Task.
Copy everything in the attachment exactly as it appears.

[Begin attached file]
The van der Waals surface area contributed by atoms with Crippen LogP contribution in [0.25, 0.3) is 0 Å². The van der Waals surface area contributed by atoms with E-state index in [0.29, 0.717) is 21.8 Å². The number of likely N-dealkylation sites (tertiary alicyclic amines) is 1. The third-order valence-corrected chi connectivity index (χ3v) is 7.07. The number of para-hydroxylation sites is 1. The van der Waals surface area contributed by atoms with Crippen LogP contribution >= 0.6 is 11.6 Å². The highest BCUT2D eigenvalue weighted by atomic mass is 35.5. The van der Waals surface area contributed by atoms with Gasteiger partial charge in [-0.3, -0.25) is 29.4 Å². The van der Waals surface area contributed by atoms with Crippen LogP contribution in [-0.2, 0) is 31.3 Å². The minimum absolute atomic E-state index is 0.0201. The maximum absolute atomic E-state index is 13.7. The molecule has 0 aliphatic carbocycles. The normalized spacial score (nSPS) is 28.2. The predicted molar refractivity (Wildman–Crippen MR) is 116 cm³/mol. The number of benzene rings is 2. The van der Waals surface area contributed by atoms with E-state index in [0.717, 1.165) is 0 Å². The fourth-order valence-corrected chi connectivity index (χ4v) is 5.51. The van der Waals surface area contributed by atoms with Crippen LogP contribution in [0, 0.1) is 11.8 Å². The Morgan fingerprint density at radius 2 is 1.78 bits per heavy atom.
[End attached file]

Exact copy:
The van der Waals surface area contributed by atoms with Crippen LogP contribution in [0.25, 0.3) is 0 Å². The van der Waals surface area contributed by atoms with E-state index in [0.29, 0.717) is 21.8 Å². The number of likely N-dealkylation sites (tertiary alicyclic amines) is 1. The third-order valence-corrected chi connectivity index (χ3v) is 7.07. The number of para-hydroxylation sites is 1. The van der Waals surface area contributed by atoms with Crippen LogP contribution >= 0.6 is 11.6 Å². The highest BCUT2D eigenvalue weighted by atomic mass is 35.5. The van der Waals surface area contributed by atoms with Gasteiger partial charge in [-0.3, -0.25) is 29.4 Å². The van der Waals surface area contributed by atoms with Crippen LogP contribution in [-0.2, 0) is 31.3 Å². The minimum absolute atomic E-state index is 0.0201. The maximum absolute atomic E-state index is 13.7. The molecule has 0 aliphatic carbocycles. The normalized spacial score (nSPS) is 28.2. The predicted molar refractivity (Wildman–Crippen MR) is 116 cm³/mol. The number of benzene rings is 2. The van der Waals surface area contributed by atoms with E-state index in [0.717, 1.165) is 0 Å². The fourth-order valence-corrected chi connectivity index (χ4v) is 5.51. The van der Waals surface area contributed by atoms with Crippen LogP contribution in [0, 0.1) is 11.8 Å². The Morgan fingerprint density at radius 2 is 1.78 bits per heavy atom.